Personally, it sounds like Jesus to give us a puzzler, to make us wonder about salt losing its saltiness until we realize that of course salt never does.  Salt remains constant.  And that’s what we need to do when facing hatred: remain constant.  


There are other versions of Jesus’ saying about salt, which add some additional details that the Gospel of Matthew didn’t include.  The Gospel of Luke remembers Jesus adding, “Salt is good; but if salt has lost its taste, how can its saltiness be restored? It is fit neither for the soil nor for the manure heap; they throw it away.”  Jesus seems to be taking his good salt and using it on the soil and the manure pile.  Even with five kinds of salt in my pantry, I don’t have one for the manure pile.


What’s that about?  Looking into that lead me down a rabbit hole until I was reading about pre-modern farming techniques.  Turns out they used salt to destroy weeds - it burned the roots of the shallow weeds while increasing the moisture retention of the soil so as to help the plants.  Salt could also make the grass sweeter for cattle and keep rust away from wheat.  But manure?  Well I guess farmers once used salt to preserve manure just as we use salt to preserve meat.  The salt kept the manure fresh and full of fertilizing goodness. So it turns out salting your soil and your manure is a real thing (not just BS).


Jesus knew people threw salt on barren land to make it possible for things to grow; they threw salt on manure to enhance its fertilizing ability.  As Anthony Bradley interpreted it, Jesus calls us salt because “we are intended to bring life and flourishing out of decaying manure piles and arid soil where nothing grows—spheres of society that are dead, barren, or rotting.”  


Jesus is building up our ability to resist.  Starting with the Beatitudes, he didn’t pretend life would be sunshine and roses but spoke honestly about the reality of oppression.  And then he taught his followers how to respond.  Be salt; be constant.  Be salt; bring life to barren places.


When we face hatred - hearts harder than soil baked in the sun, words and actions that are just a pile of manure - then we know, “we’ve got work to do.”  Our lives are meant to be salt to that soil and that manure.  


Isn’t that what we’re doing with our work on racial equity?  Being constant on this issue.  Salting our own privilege.  Nurturing new growth and possibility for racial relations in Milwaukee.


And light. Jesus challenged his followers to be the light of the world.  These words inspired John Winthrop, even before his ship landed in America, to speak of founding a “city on a hill” that would inspire the world because of the quality of life and devotion of its inhabitants.  Starting in the 1960’s, our presidents picked this up as a refrain for America: John Kennedy, Ronald Reagan, and George Bush all liked to speak of our nation as a city on a hill.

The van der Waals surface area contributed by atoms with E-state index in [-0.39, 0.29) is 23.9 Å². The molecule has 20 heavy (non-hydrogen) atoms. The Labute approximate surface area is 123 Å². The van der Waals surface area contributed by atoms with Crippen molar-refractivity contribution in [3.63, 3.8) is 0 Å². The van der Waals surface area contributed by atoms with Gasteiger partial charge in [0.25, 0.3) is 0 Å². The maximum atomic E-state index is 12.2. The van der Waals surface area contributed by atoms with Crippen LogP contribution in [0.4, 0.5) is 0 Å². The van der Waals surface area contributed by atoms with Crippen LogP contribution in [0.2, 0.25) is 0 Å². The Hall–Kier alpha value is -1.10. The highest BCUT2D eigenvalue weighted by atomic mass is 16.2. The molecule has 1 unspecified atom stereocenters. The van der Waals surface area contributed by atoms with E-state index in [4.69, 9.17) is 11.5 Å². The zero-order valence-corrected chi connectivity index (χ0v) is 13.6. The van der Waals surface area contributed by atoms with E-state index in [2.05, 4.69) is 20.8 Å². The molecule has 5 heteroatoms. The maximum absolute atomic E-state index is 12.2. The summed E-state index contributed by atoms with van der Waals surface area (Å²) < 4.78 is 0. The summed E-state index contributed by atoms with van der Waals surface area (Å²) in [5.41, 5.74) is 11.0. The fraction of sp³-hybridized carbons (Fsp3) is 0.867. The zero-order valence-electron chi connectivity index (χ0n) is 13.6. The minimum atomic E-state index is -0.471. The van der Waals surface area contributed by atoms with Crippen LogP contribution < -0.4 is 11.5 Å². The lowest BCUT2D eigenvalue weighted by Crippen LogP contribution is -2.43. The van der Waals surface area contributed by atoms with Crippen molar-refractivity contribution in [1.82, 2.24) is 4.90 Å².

But Jesus said it first.  And in a context different than any president.  For he knew the reality of being reviled.  Facing opposition, facing hatred, some might counsel lying low.  “Don’t make waves.”  “Don’t call attention to yourself.”  So many ways of pressuring ourselves to self-edit.


But Jesus did the opposite.  A light can not be hid.  Your light can not be hid.


I think Martin Luther King, Jr. spoke to the reason why Jesus wanted us to let our light shine.  He said once:

Through violence you may murder the liar,

but you cannot murder the lie, nor establish the truth.

Through violence you may murder the hater,

but you do not murder hate.

In fact, violence merely increases hate.

So it goes.

Returning violence for violence multiplies violence,

adding deeper darkness to a night already devoid of stars.

Darkness cannot drive out darkness:

only light can do that.

Hate cannot drive out hate: only love can do that.


Jesus knew this truth too: hate cannot drive out hate.  It’s why he told Peter to put away his sword in the Garden of Gethsemane.  Resisting hatred calls forth our best light, the kind of light we saw in Martin Luther King, Jr.


And that light is the truth of our souls, our soul truth.  Light can’t be hidden very well.  Nor can the truth.  The truth will always come out.  It may take a long time.  But the truth comes out, even if it takes decades, generations.  


Just this winter more truth finally came out about Emmett Till.  Till, just fourteen years old, went to visit family in the south.  A white store clerk accused black Till of flirting with her.  Her husband and a friend kidnapped Till, tortured and beat him, and threw his body in a river.  All back in 1955.  But now that store clerk admits she lied on the stand.  Till never “grabbed her around the waist and uttered obscenities.”  Sixty years after his gruesome death, Emmett Till’s truth is finally seeing the light of day.  


And I can’t think of Emmett Till without remembering his mother.  She took his body back to Chicago but she didn’t hide her grief.  She invited the world to see, opened his casket, made plain what was done to her little boy by showing his beaten and bloated body.  What courage it must have taken, what strength of person; yet she held up a light like a city on a hill that illuminated all the evil of racism in our country.


Hatred, as it did with Till’s murder, tries to hid the truth.  But the truth will come out.


Jesus knew people facing hatred might try to hide their truth.  But Jesus called them to be public, to let their truth shine, illuminating the night like a city on a hill.  


Jesus faced hatred.  In doing so he wanted to inoculate his followers from it.  Our body politic may be infected; which is why Jesus’ needs us as T-cells ready to recognize and organize against hatred.


Salt and light; these are Jesus’ plan to deal with ugly hatred.  Be constant.  Bring hardened hearts to life.  Let your truth blaze.


Alleluia and Amen.





Sources:

  • Bradley, Anthony, “You Are the Manure of the Earth,” Re-Word, No. 18

  • Parham, Jason, “False Witness: What Really Happened When Emmett Till Entered That Store?” New York Times, Feb. 12, 2017